The decisive factor that made the Church a sovereign power center were due to the neoliberal policies of the Georgian state. It is the disappearance of public space in the civil arena and the disintegration of collective identity and solidarity under an ideology of so-called individualism. The Church was the only “public space” where the collective body could be reproduced and run by the clergy as a sovereign power. The latter role could not be performed by a delegitimized and violent state any longer. The “parish,” a new heterogeneous form of collective identity, turned out to be a much more robust and easily managed type of unity than neoliberal “individualism.” The Church has used this enormous power to put pressure on the state for nearly two decades to achieve utterly materialistic goals and to transform it into a means to extort property from the state and business sector. As the wealthiest institution that works for a net profit and returns nothing to the country in the form of taxes, the Church has become one of the principal components of the neoliberal system and a caricature of this system. This great entrepreneur can transform everything into material wealth without sharing its profits with anyone. The dire consequences of the Church’s rise to extranational power were first demonstrated on May 17, 2013, when the state proved powerless to resist violent and unconstitutional actions organized by the Church against the Georgian LGBTQ community. Its power reached its peak with its resistance to observe the state of emergency the government of Georgia declared during the 2020 pandemic.

The vicious power alliance and its consequences

The Church as an extralegal force and the neoliberal market system advocating for the business interests resulted in the emergence of informal oligarchic rule in Georgia. The oligarchy absorbed the political sphere and reduced the state to a decoration similar to the institution of the president, which was deprived of any meaningful authority after the recent constitutional amendments of 2017. The Georgian Dream, whose political core consists mainly of politicians having a managerial background in the Cartu Bank founded by Ivanishvili, has freed the neoliberal project from the government’s informal pressure on business (as Saakashvili did). As a result, the state has completely subjugated the informal power of business. Power is “invisible” in today’s Georgia. It is incommensurable with the legitimate power bodies. However, it is not anything like a transcendental force. Instead, it is an alliance aimed at entirely earthly goals. It is the unity of the three that in counterweight of the society, consists of disproportionately powerful and influential forces of political elites, big business and the Church. This union of the three forms the axis of power through which all political, economic and cultural processes take place. The state is in the service of this alliance and safeguards its security.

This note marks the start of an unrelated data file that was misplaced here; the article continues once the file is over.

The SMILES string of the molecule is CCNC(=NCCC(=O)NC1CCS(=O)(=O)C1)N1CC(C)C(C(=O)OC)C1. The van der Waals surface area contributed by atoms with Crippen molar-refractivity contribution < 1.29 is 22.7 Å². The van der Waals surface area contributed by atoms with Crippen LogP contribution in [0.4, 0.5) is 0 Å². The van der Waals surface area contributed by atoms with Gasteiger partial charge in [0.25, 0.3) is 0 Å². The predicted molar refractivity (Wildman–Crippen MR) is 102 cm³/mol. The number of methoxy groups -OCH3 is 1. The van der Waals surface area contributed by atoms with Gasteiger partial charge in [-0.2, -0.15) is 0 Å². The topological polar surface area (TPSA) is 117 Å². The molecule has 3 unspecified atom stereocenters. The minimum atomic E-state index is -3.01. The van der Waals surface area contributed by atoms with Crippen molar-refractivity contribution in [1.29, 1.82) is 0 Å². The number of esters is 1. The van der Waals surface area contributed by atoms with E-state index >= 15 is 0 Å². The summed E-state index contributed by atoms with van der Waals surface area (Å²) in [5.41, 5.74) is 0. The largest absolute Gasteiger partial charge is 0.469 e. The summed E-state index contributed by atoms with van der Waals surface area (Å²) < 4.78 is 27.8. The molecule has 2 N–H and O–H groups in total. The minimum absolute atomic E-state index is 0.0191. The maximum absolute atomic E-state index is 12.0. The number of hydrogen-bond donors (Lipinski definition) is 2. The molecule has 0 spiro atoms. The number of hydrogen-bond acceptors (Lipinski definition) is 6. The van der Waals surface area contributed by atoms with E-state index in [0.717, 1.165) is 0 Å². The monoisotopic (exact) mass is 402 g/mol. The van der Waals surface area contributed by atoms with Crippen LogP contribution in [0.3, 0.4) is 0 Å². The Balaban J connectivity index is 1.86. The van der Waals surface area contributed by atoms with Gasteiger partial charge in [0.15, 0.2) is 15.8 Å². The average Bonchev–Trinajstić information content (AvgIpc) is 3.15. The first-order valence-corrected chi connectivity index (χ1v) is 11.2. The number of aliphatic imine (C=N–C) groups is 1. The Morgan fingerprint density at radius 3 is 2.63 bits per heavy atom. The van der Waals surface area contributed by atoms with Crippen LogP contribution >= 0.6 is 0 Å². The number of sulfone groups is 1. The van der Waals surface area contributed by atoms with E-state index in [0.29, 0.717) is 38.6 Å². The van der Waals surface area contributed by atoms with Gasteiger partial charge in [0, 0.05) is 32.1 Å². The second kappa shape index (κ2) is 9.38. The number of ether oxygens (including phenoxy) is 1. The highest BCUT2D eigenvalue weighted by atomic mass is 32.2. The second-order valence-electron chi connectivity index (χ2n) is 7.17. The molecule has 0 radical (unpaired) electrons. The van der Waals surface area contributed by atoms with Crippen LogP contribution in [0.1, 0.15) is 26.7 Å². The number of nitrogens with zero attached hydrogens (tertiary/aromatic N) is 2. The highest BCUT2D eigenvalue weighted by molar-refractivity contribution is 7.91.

The ruling political elite have created a tax system and minimized regulatory mechanisms in the economy that are entirely in the service and interests of medium and large businesses. The vast majority of ruling or opposition parties are advocates for the interests of the wealthy minority. The intertwining of the political elite with the business elite allows large businesses to maximize their profits by paying low wages to their employees, by relieving themselves from social responsibility, and by avoiding obligations to provide workplace safety and security.

Georgia is not an industrial country and produces only a small amount of its own products, which is not enough to meet basic needs. Georgia largely depends on imports and suppliers, which has become a grave threat if looked at in the context of the international economic crisis caused by the pandemic. Such threats expose the flaws of the economic system that has been methodically introduced in Georgia since 2004. The tourism-oriented economic strategy, which is reflected in the abundance of luxury hotels and casinos in Georgia, makes the country an economic parasite that produces nothing and depends entirely on the money spent by wealthy tourists. As the main sector of employment, tourism means the emergence and expansion of legal and illegal services. Along with hotel services, wealthy tourists also entertain themselves by gambling and soliciting the services of “erotic massage,” which not only makes Georgia a regional leader in tourism and gambling, but also prostitution. As such, it is necessary to create a large number of service personnel to provide these services. Such living conditions and employment prospects make it impossible for most people to receive a fundamental education, but also make it a useless waste of time. In the end, this situation has caused a catastrophic decline in the level of education, placing society in a state of mental helplessness that can no longer deal with the primary challenges of life.

Nowadays, while living under conditions of the pandemic, both intellectuals and politicians in the world’s leading nations discuss the need to bring the state and its social foundation back in; a state that is based on the principle of universal well-being and does not serve to enrich the privileged minority further than it already has. Otherwise, the survival of man as a biological species comes under question. It is hard to imagine that the Georgian political elites, who have absorbed a neoliberal ideology and ascended it in the rank of religious dogmas, will cope with the challenges of the contemporary world. Consequently, their complicity in the completion of the Georgian statehood project will no longer be expected.